Narrowing the Gap

quill pen

I’ve been working on a new story, in the hopes of adding to my Fifty by Fifty list. It’s an idea that’s been rattling around in my  head for awhile now, involving a local poet who lived in my area in the mid-nineteenth century (who I’m fictionalizing in the story), a contemporary young woman who is researching him for her graduate thesis, and a strange stone she finds near a local landmark built in honor of him, a stone that has the strange power to flash her back to the poet’s life. There’s a mystery involved concerning his wife, and though I’m not sure how it will play out, I’m very excited about it.

However…as I’m writing along, I’m finding it’s going to be quite a long short story, if not a novella. It may even have the ingredients for a novel.


That’s not what I intended. It always seems that as soon as I set a course of action, my mind immediately veers off in another direction. And though I’m enjoying writing the story, I’m well aware that there are a lot of holes and fuzzy areas. For one thing, I’m not a poet. Nowhere near. And my protagonist is an aspiring poet, trying to decide if she wants to finish the thesis, become a teacher and marry her doctor fiance, or ditch all that and stay in this small town to write her poetry. So I feel I need some poetry in there, both the poet’s and my protagonist’s. Yikes.

I often feel that my great ideas surpass my talent to tell them. Great ideas are a dime a dozen–anyone can come up with one, but the real test is to actually pull if off and write it. I always fear that my stories fall short of what I had envisioned in my imagination. What I’m capable of writing can never live up to the “brilliance” of my vision. That’s frustrating, and a little depressing.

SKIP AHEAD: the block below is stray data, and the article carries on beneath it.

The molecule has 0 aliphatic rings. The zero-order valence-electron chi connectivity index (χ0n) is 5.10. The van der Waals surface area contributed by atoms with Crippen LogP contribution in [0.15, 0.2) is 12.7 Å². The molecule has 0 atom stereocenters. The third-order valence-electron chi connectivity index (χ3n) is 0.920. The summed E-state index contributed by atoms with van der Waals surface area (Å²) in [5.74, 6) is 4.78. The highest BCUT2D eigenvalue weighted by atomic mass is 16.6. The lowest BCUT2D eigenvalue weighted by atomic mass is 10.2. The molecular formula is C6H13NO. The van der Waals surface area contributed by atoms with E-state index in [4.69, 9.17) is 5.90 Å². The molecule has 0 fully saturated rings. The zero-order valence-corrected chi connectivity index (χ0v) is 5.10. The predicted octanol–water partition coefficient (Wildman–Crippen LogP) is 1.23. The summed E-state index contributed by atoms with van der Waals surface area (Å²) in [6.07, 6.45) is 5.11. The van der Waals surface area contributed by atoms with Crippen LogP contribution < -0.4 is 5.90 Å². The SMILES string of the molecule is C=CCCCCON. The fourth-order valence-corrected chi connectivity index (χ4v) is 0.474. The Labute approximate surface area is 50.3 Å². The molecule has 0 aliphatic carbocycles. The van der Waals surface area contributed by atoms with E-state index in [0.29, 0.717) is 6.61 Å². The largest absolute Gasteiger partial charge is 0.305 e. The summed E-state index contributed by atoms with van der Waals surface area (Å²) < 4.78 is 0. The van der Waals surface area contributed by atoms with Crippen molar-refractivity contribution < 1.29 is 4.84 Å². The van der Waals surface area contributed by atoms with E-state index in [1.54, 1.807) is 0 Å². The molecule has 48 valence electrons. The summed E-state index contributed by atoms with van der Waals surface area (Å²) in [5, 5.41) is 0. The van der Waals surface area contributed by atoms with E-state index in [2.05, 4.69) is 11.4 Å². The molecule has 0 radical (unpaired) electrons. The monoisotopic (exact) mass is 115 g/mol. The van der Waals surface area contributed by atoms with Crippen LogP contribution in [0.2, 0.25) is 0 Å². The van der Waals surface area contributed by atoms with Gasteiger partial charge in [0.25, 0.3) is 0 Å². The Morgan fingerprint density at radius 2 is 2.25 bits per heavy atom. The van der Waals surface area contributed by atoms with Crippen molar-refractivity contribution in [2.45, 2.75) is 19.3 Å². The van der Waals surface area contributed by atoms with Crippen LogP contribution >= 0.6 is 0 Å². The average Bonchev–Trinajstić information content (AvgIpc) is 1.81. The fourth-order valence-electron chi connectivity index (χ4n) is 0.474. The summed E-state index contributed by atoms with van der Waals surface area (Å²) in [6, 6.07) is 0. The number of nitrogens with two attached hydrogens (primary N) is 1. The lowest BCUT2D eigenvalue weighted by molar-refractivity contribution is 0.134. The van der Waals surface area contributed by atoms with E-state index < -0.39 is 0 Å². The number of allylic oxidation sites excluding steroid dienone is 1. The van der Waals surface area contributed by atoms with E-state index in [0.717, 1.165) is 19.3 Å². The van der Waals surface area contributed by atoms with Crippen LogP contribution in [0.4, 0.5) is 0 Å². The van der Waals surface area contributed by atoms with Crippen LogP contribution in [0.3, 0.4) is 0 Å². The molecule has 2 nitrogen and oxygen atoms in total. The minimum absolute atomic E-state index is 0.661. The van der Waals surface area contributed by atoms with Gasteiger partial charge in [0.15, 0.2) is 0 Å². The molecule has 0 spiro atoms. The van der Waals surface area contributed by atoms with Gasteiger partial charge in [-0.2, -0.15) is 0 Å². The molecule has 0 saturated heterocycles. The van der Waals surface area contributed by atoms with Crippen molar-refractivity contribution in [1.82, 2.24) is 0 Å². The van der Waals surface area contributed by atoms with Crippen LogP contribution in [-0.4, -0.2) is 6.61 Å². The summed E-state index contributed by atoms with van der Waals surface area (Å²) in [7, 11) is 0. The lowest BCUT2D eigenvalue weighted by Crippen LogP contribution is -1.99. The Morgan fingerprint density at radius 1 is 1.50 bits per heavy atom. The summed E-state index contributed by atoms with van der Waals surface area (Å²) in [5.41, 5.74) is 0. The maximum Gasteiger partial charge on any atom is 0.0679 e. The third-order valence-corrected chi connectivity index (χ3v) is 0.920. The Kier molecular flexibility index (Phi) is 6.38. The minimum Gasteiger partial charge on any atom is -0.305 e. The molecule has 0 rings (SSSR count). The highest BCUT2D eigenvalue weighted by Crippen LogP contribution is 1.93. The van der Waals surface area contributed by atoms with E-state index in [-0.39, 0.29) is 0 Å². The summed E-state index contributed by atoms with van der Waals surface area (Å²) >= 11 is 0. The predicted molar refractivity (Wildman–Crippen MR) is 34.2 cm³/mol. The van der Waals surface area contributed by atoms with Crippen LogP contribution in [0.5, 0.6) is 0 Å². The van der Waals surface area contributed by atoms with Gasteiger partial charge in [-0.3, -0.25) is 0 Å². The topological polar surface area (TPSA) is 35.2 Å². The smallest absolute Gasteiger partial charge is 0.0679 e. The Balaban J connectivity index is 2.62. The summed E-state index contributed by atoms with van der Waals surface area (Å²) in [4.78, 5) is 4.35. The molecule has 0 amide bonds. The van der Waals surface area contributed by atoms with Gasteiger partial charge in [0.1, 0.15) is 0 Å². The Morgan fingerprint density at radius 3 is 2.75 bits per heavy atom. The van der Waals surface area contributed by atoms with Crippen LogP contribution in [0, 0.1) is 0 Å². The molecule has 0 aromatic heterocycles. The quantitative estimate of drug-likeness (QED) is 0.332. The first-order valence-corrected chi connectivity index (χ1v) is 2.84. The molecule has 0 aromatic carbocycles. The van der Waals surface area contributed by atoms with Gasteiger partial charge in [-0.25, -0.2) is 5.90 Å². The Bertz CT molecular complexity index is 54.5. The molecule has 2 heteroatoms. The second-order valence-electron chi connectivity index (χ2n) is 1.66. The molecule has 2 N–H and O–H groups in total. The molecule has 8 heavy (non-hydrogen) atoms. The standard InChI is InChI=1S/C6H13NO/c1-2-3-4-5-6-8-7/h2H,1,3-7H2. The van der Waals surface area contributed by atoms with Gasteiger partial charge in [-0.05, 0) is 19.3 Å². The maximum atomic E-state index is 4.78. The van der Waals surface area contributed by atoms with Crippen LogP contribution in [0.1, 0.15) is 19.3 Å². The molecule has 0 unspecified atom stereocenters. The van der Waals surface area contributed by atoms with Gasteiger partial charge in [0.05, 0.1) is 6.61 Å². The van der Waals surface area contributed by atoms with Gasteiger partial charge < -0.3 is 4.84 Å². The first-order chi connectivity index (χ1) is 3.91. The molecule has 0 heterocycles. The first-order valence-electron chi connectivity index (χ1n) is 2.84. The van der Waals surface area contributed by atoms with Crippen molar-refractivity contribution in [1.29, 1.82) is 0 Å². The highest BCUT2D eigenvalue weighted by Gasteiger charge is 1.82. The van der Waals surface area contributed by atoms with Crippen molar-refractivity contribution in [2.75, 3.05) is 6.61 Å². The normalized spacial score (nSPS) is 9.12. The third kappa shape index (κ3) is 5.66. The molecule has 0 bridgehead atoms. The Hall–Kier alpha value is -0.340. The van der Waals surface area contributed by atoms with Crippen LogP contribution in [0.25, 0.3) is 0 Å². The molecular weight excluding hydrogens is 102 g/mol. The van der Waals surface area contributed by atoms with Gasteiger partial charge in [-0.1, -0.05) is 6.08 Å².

But I do know that just picking up the pen and trying is the first battle. To have the audacity to give it a go. And if it doesn’t work? Oh well. Keep trying, and learn along the way. Maybe the next one will be better. Keep writing until the gap between what I achieve on paper and the movie inside my head narrows and they meet.

“Fake it til you make it,” as the saying goes.



4 thoughts on “Narrowing the Gap

  1. Hey Tina, You got a great story there, for sure. My two cents worth is this: forget the poetry. Just don’t do it. You don’t need it. Who likes to read poetry in a novel anyway? I sure don’t. It drags. There is a WAY to write that story/novella/novel without writing a word of poetry–you’ll figure it out. I. know you will. Okay, wait, maybe one word…you know how poets agonize over a word! At any rate, go for it.

    And oh yeah yeah yeah, Jenna is right…I’ve been faking for years! Haw! 🙂

    Liked by 1 person

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